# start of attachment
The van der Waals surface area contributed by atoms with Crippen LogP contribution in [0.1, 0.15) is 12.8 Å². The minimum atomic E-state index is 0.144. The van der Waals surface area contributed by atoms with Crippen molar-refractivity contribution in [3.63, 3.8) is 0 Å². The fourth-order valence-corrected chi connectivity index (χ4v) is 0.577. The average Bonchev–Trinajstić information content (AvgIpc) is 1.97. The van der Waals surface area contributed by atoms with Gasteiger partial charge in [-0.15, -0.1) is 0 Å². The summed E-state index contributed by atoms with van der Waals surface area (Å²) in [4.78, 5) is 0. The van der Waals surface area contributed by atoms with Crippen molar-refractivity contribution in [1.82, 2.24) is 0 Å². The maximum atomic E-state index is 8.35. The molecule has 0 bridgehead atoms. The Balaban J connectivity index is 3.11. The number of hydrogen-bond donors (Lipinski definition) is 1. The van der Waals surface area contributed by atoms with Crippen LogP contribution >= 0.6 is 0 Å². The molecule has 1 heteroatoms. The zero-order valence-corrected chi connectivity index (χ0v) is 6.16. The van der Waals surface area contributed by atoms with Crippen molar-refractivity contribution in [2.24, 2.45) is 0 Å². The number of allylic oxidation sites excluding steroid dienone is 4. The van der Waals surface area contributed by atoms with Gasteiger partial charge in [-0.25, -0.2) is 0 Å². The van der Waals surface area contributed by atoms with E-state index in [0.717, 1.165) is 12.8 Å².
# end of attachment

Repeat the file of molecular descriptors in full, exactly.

The van der Waals surface area contributed by atoms with Crippen LogP contribution in [0.1, 0.15) is 12.8 Å². The minimum atomic E-state index is 0.144. The van der Waals surface area contributed by atoms with Crippen molar-refractivity contribution in [3.63, 3.8) is 0 Å². The fourth-order valence-corrected chi connectivity index (χ4v) is 0.577. The average Bonchev–Trinajstić information content (AvgIpc) is 1.97. The van der Waals surface area contributed by atoms with Gasteiger partial charge in [-0.15, -0.1) is 0 Å². The summed E-state index contributed by atoms with van der Waals surface area (Å²) in [4.78, 5) is 0. The van der Waals surface area contributed by atoms with Crippen molar-refractivity contribution in [1.82, 2.24) is 0 Å². The maximum atomic E-state index is 8.35. The molecule has 0 bridgehead atoms. The Balaban J connectivity index is 3.11. The number of hydrogen-bond donors (Lipinski definition) is 1. The van der Waals surface area contributed by atoms with Crippen LogP contribution >= 0.6 is 0 Å². The molecule has 1 heteroatoms. The zero-order valence-corrected chi connectivity index (χ0v) is 6.16. The van der Waals surface area contributed by atoms with Crippen molar-refractivity contribution in [2.24, 2.45) is 0 Å². The number of allylic oxidation sites excluding steroid dienone is 4. The van der Waals surface area contributed by atoms with Gasteiger partial charge in [-0.25, -0.2) is 0 Å². The van der Waals surface area contributed by atoms with E-state index in [0.717, 1.165) is 12.8 Å².